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16908Re: A Landscape with Dragons

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  • jef.murray
    Aug 28, 2006
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      Yes, but we both know, Mike, that dragons are deceptive.
      _Looking_ benevolent is is not at all the same as _behaving_
      in a benevolent fashion ;-)

      Jef



      --- In mythsoc@yahoogroups.com, Mike Foster <mafoster@...> wrote:
      >
      > Many readers, including quite possibly Lewis & Tolkien, would know
      about
      > Kenneth Grahame's -The Reluctant Dragon-, and those familiar with Jef's
      > art know he does quite good representations of rather benevolent
      dragons
      > as well: parenthetical observation.
      >
      > Mike
      >
      > jef.murray wrote:
      >
      > > Symbols for a particular culture largely _don't_ change
      > >meaning...Jung's life work underscored this. And regarding
      > >other cultures, O'Brien is basically dealing with occidental
      > >tradition and myth, which consistently (until the 20th century)
      > >depicted snakes and dragons as evil.
      > >
      > > Regarding the notion that anyone trying to make a dragon
      > >good is "committing a sin", I think that overstates O'Brien's
      > >case. He suggests that trying to change the meaning of traditional
      > >symbols confuses and can be hurtful, especially to children. This
      > >is consistent with a pre-modern mindset, which suggests that there
      > >_is_ such a thing as tradition versus "all things being relative".
      > >All O'Brien is doing is pointing out the same things that virtually
      > >any European would have told you prior to about 100-150 years ago.
      > >
      > > And, like Tolkien and Lewis, O'Brien would largely consider himself
      > >pre-modern in outlook, and quite proud of it(!).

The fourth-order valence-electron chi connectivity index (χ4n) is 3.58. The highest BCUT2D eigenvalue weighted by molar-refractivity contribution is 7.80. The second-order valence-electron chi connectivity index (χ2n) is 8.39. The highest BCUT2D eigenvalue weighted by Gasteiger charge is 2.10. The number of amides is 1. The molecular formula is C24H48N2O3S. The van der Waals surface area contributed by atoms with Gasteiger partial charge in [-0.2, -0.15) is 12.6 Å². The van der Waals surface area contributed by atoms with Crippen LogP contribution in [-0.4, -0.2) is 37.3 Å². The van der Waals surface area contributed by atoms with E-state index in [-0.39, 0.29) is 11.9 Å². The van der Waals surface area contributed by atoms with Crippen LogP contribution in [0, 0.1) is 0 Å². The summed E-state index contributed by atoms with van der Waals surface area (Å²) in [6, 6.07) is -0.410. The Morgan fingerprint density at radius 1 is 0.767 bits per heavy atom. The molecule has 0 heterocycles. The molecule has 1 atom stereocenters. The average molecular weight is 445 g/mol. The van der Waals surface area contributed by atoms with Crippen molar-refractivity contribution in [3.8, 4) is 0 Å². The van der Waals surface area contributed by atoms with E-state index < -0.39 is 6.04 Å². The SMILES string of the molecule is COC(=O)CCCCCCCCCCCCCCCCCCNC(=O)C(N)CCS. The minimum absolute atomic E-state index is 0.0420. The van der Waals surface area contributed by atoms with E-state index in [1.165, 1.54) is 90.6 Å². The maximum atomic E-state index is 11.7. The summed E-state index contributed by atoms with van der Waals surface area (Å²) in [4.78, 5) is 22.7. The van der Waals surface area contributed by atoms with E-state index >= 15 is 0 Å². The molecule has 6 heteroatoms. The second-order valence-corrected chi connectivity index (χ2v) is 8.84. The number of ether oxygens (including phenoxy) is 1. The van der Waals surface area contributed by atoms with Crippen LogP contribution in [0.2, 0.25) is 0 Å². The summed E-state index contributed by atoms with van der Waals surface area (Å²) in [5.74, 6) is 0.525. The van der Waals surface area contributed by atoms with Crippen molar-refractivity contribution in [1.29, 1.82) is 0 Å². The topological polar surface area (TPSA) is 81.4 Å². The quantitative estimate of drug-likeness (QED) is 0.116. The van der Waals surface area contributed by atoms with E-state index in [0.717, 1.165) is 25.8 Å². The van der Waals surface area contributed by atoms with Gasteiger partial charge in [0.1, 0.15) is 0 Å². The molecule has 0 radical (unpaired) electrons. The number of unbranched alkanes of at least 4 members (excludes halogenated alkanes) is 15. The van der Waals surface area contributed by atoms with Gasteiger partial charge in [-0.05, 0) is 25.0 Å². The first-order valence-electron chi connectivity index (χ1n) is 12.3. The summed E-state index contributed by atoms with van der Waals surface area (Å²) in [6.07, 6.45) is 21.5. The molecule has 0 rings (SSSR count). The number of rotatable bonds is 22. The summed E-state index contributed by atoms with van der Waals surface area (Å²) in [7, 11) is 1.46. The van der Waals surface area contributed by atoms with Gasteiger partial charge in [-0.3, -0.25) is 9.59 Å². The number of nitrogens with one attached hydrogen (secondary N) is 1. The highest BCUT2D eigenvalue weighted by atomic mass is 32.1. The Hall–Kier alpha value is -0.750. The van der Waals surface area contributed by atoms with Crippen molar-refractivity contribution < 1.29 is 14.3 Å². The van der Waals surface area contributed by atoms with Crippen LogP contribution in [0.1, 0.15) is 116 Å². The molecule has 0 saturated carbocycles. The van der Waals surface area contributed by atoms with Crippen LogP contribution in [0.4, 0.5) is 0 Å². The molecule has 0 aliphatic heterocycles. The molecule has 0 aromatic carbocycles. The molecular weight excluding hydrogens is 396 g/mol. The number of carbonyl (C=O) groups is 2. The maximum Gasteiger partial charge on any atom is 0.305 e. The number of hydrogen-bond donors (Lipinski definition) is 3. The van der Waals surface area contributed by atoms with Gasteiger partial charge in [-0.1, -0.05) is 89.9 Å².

> >
      > > Jef
      > >
      > >
      > >--- In mythsoc@yahoogroups.com, David Emerson <emerdavid@> wrote:
      > >
      > >
      > >>>While I disagree strongly with O'Brien's conclusions, I must come to
      > >>>his defense that the book was much more nuanced than that. Yes,
      > >>>O'Brien is an extremely conservative Catholic, but his argument is
      > >>>that certain symbols can never change in meaning, so a dragon is
      > >>>always evil and that anyone who tries to make a dragon good is wrong
      > >>>and committing sin.
      > >>>
      > >>>
      > >>Well, he's got two assumptions there that are open to question.
      > >>
      > >>
      > >One, that symbols never change meaning, and two, that dragons are
      > >evil. Call me a heretic if you like, but aren't there ancient
      > >cultures in this world who view dragons as wise and good?
      > >
      > >
      > >>emerdavid
      > >>
      > >>________________________________________
      > >>PeoplePC Online
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      > >>
      > >>
      > >>
      > >
      > >
      > >
      > >
      > >
      > >
      > >The Mythopoeic Society website http://www.mythsoc.org
      > >Yahoo! Groups Links
      > >
      > >
      > >
      > >
      > >
      > >
      > >
      > >
      > >
      > >
      >
      >
      > [Non-text portions of this message have been removed]
      >
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